The promotion announced that this film was released in "Hypnovision" which gives an idea of the story. A frustrated thriller writer wants accurate crimes for his next book so he hypnotises ... See full summary »
Dr.Decker comes back from Africa after a year, presumed dead. During that year, he came across a way of growing plants and animals to an enormous size. He brings back a baby chimpanzee to ... See full summary »
In this engaging costume melodrama of skulduggery on the low seas set back in the 18th-century, the Royal Crown suspects a bit of smuggling is going on in this locale, and they send Captain... See full summary »
Peter Graham Scott
Alfie returns, up to his old womanizing ways, until he meets his match in a sophisticated magazine editor Abby. His pursuit is complicated by his encounter with Norma and the fact that a ... See full summary »
General and Lady Fitzadam live at a remote army outpost in Scotland, their last assignment before the General retires. The General is sent abroad and in his absence, Lady Fitzadam decides ... See full summary »
Christopher Lee stars in the Amicus production of "Dr. Jekyll & Mr. Hyde" where the names have been changed to Dr. Marlowe and Mr. Blake. Lee as Dr. Marlowe experiments with intravenous ... See full summary »
Professor Frankenstein, a university lecturer with an alligator pit under his house, steals body parts of dead athletes from the wreckage of a crashed airplane. He builds a hunky male ... See full summary »
Herbert L. Strock
The promotion announced that this film was released in "Hypnovision" which gives an idea of the story. A frustrated thriller writer wants accurate crimes for his next book so he hypnotises his assistant to make him commit the required crimes. Written by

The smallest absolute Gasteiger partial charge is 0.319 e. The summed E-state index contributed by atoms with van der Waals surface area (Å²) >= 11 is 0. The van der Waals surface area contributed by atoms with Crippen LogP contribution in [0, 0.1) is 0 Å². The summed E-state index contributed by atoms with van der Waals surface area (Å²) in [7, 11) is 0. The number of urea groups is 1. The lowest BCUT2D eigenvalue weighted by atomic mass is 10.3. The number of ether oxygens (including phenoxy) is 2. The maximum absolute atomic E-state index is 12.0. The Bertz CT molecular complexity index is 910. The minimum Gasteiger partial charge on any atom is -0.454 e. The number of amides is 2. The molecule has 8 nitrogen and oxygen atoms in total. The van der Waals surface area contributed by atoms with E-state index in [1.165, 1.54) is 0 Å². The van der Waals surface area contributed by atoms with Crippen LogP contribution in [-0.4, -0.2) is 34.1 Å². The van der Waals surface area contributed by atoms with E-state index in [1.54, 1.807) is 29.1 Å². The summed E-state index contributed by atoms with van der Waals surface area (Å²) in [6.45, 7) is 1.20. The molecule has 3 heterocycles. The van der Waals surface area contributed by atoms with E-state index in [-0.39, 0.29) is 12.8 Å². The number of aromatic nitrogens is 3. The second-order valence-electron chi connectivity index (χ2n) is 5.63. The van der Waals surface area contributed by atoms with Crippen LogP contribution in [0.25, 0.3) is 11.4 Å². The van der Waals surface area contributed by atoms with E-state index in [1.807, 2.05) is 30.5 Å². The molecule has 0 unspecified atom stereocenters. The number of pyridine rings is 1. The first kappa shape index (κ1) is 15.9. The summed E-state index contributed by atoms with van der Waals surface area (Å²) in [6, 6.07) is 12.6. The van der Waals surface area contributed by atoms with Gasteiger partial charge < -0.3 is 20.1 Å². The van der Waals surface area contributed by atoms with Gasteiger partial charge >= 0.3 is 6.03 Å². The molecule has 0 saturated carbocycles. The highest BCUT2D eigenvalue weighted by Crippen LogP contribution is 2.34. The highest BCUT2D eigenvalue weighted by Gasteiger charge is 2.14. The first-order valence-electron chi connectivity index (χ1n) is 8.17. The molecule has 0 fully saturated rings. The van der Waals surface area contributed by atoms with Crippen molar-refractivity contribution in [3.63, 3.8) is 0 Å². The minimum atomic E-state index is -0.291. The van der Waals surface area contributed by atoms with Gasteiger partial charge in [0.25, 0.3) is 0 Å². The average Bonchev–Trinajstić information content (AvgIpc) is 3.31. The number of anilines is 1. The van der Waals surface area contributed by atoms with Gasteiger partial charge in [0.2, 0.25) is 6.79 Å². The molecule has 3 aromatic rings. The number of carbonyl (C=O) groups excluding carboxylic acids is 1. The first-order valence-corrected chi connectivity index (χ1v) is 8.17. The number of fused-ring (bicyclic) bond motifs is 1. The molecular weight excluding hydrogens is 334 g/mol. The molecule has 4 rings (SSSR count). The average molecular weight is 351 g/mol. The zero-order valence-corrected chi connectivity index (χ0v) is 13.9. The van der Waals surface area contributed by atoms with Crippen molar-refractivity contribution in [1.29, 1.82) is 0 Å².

Steve Crook <email@example.com>
Impressive death sequences are the main point of interest in this grade-b chiller
This seems to be fondly remembered by many other users, but I'm not a huge fan of it (same thing happened with director Crabtree's "Fiend Without a Face"). Still, its entertaining enough for vintage monster movie fans. And just as it was with "Fiend Without a Face", the film's best qualities are the blood. The murder scenes in "Horrors of the Black Museum" are both inventive and surprisingly grisly for the time. The film is worth watching just for the memorable death sequences. Its interesting to note that the British b-films of the time were pushing the boundaries a lot more than their American counterparts (up until "Blood Feast" that is).
The rest of the film isn't as fun however. The scenes in between the murder sequences often move slowly and seem incredibly silly by today's standards. Plus, a lot from the film is never really explained (just how did Gough's assistant transform into a Mr. Hyde-style monster?). Michael Gough is fun to watch, but is no match for Vincent Price (the man overplays but not enough to make it a campy delight). Still, this is an entertaining little b-film and may be worth watching if it turns up on television. (5/10)
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